I have been asked many times why I am so interested in dyslexia and I always answer with one word, well, one name, Lynford. Before my foray into the world of families and dyslexia, I was deeply entrenched in the world of adult literacy. This is a beautiful world of adults who come to the public library and ask for help with reading and writing – who ever so bravely ask for help. They are adults from twenty years old all the way to ninety years old. They just want one thing…to learn to read and write.
The Adult Side of Dyslexia
These days we spend a lot of time talking about those who are successful either because they are dyslexic or despite their dyslexia and we celebrate what they add to the world and I am celebrating alongside of them. But the reality is that there are three or four generations of adults who struggled through school and were only not identified, but placed in inappropriate placements and deemed ‘not smart’ or ‘not school smart.’ I have had the opportunity to sit and listen to literally hundreds of these stories during my time in adult literacy and I can tell you that each and every one of them weighed heavily on my heart. Lynford was one of those brave souls who walked through the library door and changed my life forever. He touched my life so deeply because he was the first (but certainly not the last) adult learner to cry during our first meeting.
Lynford was a gentleman in his mid-thirties who was married with three kids. He was originally from the English-speaking country of Jamaica. When I met him he was working at a senior retirement community in the kitchen. He was having difficulty supporting his family with his paycheck, but he wasn’t able to get a promotion because he could not pass the written test. As he told me why he was at the literacy program and started to explain why he could not get ahead at his job, he began to cry; not just tears rolling down his face, but full-blown crying. He was so incredibly ashamed of his inability to read and write and he had never told anyone until he was sitting in front of me. He went on to tell me that his mom had actually abandoned him because he was not able to learn like his siblings. Lynford had learned that his dyslexia meant he was worthless. He stuck with the program for many, many, years and he was able to get that promotion with improved reading skills. I did see a happy gleam in his eye return over the years, but he still hung his head a little lower than I would have liked. Although Lynford is a real person, he represents the millions of adults in adult literacy programs throughout this country and the millions more who never stepped forward for help. Many of these adults share Lynford’s story and many don’t know why they never learned to read and write.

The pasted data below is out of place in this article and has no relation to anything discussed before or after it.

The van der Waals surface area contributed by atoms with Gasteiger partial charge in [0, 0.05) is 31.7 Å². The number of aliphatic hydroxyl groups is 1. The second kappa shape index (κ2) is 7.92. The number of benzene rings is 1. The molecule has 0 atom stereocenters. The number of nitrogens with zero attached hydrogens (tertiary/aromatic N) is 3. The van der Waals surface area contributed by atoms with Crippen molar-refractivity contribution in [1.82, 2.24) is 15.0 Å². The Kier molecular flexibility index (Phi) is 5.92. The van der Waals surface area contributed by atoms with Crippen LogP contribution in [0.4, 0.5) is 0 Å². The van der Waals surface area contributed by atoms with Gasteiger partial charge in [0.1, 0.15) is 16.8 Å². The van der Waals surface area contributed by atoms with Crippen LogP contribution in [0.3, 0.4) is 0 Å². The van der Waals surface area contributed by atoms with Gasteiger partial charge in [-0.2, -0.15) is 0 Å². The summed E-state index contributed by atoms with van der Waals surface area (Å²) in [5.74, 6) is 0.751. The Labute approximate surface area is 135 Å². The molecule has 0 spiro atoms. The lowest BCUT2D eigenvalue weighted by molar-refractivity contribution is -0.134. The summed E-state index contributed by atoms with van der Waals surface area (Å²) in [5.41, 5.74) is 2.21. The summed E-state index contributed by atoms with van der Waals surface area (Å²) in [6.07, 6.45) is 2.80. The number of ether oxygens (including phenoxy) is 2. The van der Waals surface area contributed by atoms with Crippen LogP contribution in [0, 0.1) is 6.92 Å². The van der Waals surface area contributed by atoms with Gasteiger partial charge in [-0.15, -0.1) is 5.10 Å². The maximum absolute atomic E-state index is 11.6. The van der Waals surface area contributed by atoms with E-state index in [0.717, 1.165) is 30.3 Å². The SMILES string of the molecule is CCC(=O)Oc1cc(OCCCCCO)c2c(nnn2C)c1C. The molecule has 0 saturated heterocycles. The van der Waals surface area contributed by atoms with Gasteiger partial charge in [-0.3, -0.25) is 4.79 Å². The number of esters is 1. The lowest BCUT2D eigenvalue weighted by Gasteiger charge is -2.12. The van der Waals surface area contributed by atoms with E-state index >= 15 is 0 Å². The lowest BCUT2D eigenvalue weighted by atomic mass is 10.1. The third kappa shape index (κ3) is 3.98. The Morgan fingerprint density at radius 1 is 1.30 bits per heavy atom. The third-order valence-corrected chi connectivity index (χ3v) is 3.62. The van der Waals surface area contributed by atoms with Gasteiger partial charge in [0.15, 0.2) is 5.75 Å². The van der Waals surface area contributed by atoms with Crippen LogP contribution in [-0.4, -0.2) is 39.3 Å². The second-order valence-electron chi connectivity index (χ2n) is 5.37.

The purpose of this story is not only to remind all of us that there are millions of adults who grew up during a time that dyslexia was a word that was rarely used and when it was, it was usually the privileged kids who got the help – oh wait, not much has changed has it? The moral of this story is that school systems are forgetting that kids with dyslexia become adults with dyslexia. Children who are being marginalized with the wait and see approach, will grow up to feel like they have been robbed because they know they are smart. The longer we wait for the right instruction, the more likely it is that they will not fulfill their immense potential. Lastly, to all of those adults out there who are hanging your head low because of poor literacy skills, chin up, it’s not your fault and it’s never, ever, too late to learn.